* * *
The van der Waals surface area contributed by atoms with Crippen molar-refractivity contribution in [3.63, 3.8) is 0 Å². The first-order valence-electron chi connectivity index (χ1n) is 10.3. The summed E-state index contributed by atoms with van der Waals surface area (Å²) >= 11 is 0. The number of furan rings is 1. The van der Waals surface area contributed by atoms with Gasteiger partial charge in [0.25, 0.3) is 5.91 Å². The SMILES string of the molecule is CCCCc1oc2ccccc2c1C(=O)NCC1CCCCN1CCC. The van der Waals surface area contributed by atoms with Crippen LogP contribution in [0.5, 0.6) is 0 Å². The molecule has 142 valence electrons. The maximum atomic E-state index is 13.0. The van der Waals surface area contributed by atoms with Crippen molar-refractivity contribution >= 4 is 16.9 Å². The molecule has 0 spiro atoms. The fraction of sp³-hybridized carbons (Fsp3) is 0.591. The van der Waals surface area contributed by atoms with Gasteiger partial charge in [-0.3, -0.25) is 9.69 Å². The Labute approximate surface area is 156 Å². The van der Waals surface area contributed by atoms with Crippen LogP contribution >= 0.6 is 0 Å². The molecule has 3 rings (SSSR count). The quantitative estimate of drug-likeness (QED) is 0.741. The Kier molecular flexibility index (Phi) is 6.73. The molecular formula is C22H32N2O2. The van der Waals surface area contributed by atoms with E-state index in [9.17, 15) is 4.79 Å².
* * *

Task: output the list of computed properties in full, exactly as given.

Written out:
The van der Waals surface area contributed by atoms with Crippen molar-refractivity contribution in [3.63, 3.8) is 0 Å². The first-order valence-electron chi connectivity index (χ1n) is 10.3. The summed E-state index contributed by atoms with van der Waals surface area (Å²) >= 11 is 0. The number of furan rings is 1. The van der Waals surface area contributed by atoms with Gasteiger partial charge in [0.25, 0.3) is 5.91 Å². The SMILES string of the molecule is CCCCc1oc2ccccc2c1C(=O)NCC1CCCCN1CCC. The van der Waals surface area contributed by atoms with Crippen LogP contribution in [0.5, 0.6) is 0 Å². The molecule has 142 valence electrons. The maximum atomic E-state index is 13.0. The van der Waals surface area contributed by atoms with Crippen molar-refractivity contribution >= 4 is 16.9 Å². The molecule has 0 spiro atoms. The fraction of sp³-hybridized carbons (Fsp3) is 0.591. The van der Waals surface area contributed by atoms with Gasteiger partial charge in [-0.3, -0.25) is 9.69 Å². The Labute approximate surface area is 156 Å². The van der Waals surface area contributed by atoms with Crippen LogP contribution >= 0.6 is 0 Å². The molecule has 3 rings (SSSR count). The quantitative estimate of drug-likeness (QED) is 0.741. The Kier molecular flexibility index (Phi) is 6.73. The molecular formula is C22H32N2O2. The van der Waals surface area contributed by atoms with E-state index in [9.17, 15) is 4.79 Å².